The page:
By Dick Purinton
Archivist Steve Reis and Archives Committee member Julie Anderson met with photographer Jim Legault in early December to review a process he’s refined for digitizing slides.
The Archives currently has an estimated 4,000 slides donated by Arbutus Greenfeldt, in addition to numerous other archived slides, and it is believed many more slides may be hidden in closets and attics around the Island.
Many of these may be historically worthy, and therefore requiring conversion from the original slide-in-cardboard holder to digital format.
In order to obtain high quality images, Legault demonstrated use of his camera and stand, bellows and close-up lens to Reis and Anderson.
He uses a Canon 6D body, which can be pre-set to take three photos at one time, each varying exposure and color range. The camera itself can then electronically merge the three images into one, and that single file can be exported to a memory stick or downloaded directly to a computer with Adobe Lightroom software.
Legault’s camera stand is now in the Archives, on long-term loan, but until recently, lacked the camera with various attachments, or the proper software to manipulate, file and store images.
Steve Reiss placed an order shortly for these items, knowing that winter months hold greatest potential for available time to work with the slides. Legault also provided the Archives with a camera stand to facilitate copying existing photos.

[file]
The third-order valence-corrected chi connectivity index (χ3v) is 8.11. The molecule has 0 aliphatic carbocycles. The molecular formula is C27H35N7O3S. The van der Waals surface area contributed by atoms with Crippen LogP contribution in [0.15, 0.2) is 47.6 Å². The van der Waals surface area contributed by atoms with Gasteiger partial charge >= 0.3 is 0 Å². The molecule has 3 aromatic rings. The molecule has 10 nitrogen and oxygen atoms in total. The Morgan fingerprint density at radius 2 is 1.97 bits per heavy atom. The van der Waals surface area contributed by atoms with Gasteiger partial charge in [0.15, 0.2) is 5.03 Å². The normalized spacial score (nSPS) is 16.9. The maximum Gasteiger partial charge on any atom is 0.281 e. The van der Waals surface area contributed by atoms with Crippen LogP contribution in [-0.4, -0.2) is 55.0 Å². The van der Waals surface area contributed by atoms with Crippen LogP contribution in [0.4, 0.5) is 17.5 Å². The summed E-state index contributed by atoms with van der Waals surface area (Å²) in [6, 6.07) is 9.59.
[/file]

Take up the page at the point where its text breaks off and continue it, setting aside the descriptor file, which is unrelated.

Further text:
Taking a photo of a photo may seem redundant, but the digital file of the physical photo (which itself may be in poor condition) will be longer-lasting. In the digital format, the original photo can be improved upon and restored, using modern Photoshop software.
Digital images can also be more easily stored, transferred or emailed.
Having now invested $1600 in the purchase of camera, lens and software, and confident this effort brings about opportunities to convert Island historical slides into quality, digital images, the Archives Committee is asking the public for support.
Contributions toward this project may be sent c/o Washington Island Historical Archives, PO Box 220, Washington Island, Wisconsin 54246.
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